National Gallery

The National Gallery is a world-renowned iconic art museum founded in 1824 in London and is amongst the most visited art museums in the world. With a presence of nearly 200 years, this eminent museum has accumulated a vast permanent collection of 2,300 magnificent paintings dating from the 13th century to early 20th, showcasing the works of celebrated artists from late medieval and Renaissance Italy to the French Impressionists.



  • Witness the diverse, magnificent and mesmerizing collection of paintings by iconic and illustrious artists from all over the world for a breathtaking experience free of cost.
  • An exceptional art museum, the splendid collection includes incredible paintings by Da Vinci, Van Gogh, Titian, Michelangelo, Botticelli, Raphael, Rembrandt, Monet, Seurat, Caravaggio, Nicolas Poussin, Hans Holbein the Younger and many other legends. 
  • Walk through the collection of dazzling work by legendary artists and learn about the various paintings on display with the aid of a free audio guide or indulge in a personal tour guide. 


Recommended For

  • Ardent art aficionados 



  • General admission tickets include access to all exhibitions on view, multimedia guides and daily 2pm guided tour.



Immerse yourself in the enthralling world of art as you view the brilliant and spectacular masterpieces from legendary artists from all over the world:


13th to 15th century Paintings

13th to 15th century paintings are late medieval pictures of religious significance made for altars in churches or for private devotion. Many have exquisitely decorated gold-leaf backgrounds. In the 15th century, portraits and scenes from ancient history and mythology increased in importance.

Some of the works on display are by artists: Duccio, Uccello, van Eyck, Lippi, Mantegna, Botticelli, Dürer, Memling and Bellini.


16th Century

The leading artists of this period were portraitists who were highly prized and pictures of ancient history and mythology became almost as important as Christian subjects. Paintings were appreciated for their artistry as much as for their subject matter, and often placed in specially created galleries.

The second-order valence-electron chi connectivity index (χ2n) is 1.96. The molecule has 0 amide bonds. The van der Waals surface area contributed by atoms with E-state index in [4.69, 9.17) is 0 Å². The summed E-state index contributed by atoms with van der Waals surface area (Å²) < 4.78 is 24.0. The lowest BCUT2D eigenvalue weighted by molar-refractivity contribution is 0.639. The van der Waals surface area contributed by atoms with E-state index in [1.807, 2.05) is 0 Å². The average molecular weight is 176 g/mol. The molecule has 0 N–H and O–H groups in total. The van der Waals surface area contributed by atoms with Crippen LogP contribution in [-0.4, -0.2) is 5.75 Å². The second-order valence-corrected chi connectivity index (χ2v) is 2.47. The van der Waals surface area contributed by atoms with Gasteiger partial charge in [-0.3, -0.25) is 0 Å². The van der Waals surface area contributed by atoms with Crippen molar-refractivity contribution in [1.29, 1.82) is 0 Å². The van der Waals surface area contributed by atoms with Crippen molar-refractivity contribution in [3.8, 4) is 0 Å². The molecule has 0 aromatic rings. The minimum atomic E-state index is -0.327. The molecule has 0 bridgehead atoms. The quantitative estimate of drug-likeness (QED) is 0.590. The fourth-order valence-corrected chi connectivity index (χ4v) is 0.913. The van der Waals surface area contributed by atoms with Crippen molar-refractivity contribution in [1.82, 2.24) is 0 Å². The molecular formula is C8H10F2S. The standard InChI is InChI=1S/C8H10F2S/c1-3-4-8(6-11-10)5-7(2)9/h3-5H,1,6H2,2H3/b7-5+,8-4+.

Some of the works on display are by artists: Leonardo, Cranach, Michelangelo, Raphael, Holbein, Bruegel, Bronzino, Titian and Veronese.


17th Century

While some artists of this period looked to the art of the past for inspiration, they always imparted their own style, from the flamboyant to the austere.  In the Netherlands, specialist painters of still life’s, landscapes and scenes of everyday life – from elegant social gatherings to lively scenes in taverns enjoyed great popularity.

Some of the works showcased are by artists: Caravaggio, Rubens, Poussin, Van Dyck, Velazquez, Claude, Rembrandt, Cuyp and Vermeer.


18th – early 20th Century

Although the production of grand paintings for churches and palaces continued, it became more common for artists to paint smaller works that were exhibited and sold through art dealers and public exhibitions. In the 19th century, art movements emerged, as did the idea of the independent artist who rebelled against the official art establishment.

The works include pieces by artists: Canaletto, Goya, Turner, Constable, Ingres, Degas, Cézanne, Monet and Van Gogh.

The National Gallery houses one of the finest collections of paintings in the world. This selection of 30 highlights includes some of the Gallery's best-loved works:

  • A Young Woman standing at a Virginal by Johannes Vermeer
  • Bacchus and Ariadne by Titian